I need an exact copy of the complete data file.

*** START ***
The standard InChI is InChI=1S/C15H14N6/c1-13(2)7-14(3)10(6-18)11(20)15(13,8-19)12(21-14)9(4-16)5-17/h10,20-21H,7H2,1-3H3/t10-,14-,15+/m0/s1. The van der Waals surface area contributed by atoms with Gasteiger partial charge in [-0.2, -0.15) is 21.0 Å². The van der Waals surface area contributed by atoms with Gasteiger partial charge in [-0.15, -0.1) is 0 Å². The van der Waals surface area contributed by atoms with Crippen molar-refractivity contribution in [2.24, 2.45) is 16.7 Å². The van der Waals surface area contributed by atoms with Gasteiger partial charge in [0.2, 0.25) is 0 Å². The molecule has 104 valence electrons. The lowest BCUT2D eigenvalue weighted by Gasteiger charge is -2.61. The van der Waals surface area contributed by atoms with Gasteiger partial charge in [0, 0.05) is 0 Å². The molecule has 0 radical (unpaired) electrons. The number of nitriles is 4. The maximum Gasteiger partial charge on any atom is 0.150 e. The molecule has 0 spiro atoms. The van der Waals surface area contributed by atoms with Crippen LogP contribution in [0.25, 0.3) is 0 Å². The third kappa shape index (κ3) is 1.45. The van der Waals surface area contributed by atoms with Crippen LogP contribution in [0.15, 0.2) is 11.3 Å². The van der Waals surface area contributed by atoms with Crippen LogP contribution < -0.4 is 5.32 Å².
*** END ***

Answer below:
The standard InChI is InChI=1S/C15H14N6/c1-13(2)7-14(3)10(6-18)11(20)15(13,8-19)12(21-14)9(4-16)5-17/h10,20-21H,7H2,1-3H3/t10-,14-,15+/m0/s1. The van der Waals surface area contributed by atoms with Gasteiger partial charge in [-0.2, -0.15) is 21.0 Å². The van der Waals surface area contributed by atoms with Gasteiger partial charge in [-0.15, -0.1) is 0 Å². The van der Waals surface area contributed by atoms with Crippen molar-refractivity contribution in [2.24, 2.45) is 16.7 Å². The van der Waals surface area contributed by atoms with Gasteiger partial charge in [0.2, 0.25) is 0 Å². The molecule has 104 valence electrons. The lowest BCUT2D eigenvalue weighted by Gasteiger charge is -2.61. The van der Waals surface area contributed by atoms with Gasteiger partial charge in [0, 0.05) is 0 Å². The molecule has 0 radical (unpaired) electrons. The number of nitriles is 4. The maximum Gasteiger partial charge on any atom is 0.150 e. The molecule has 0 spiro atoms. The van der Waals surface area contributed by atoms with Crippen LogP contribution in [0.25, 0.3) is 0 Å². The third kappa shape index (κ3) is 1.45. The van der Waals surface area contributed by atoms with Crippen LogP contribution in [0.15, 0.2) is 11.3 Å². The van der Waals surface area contributed by atoms with Crippen LogP contribution < -0.4 is 5.32 Å².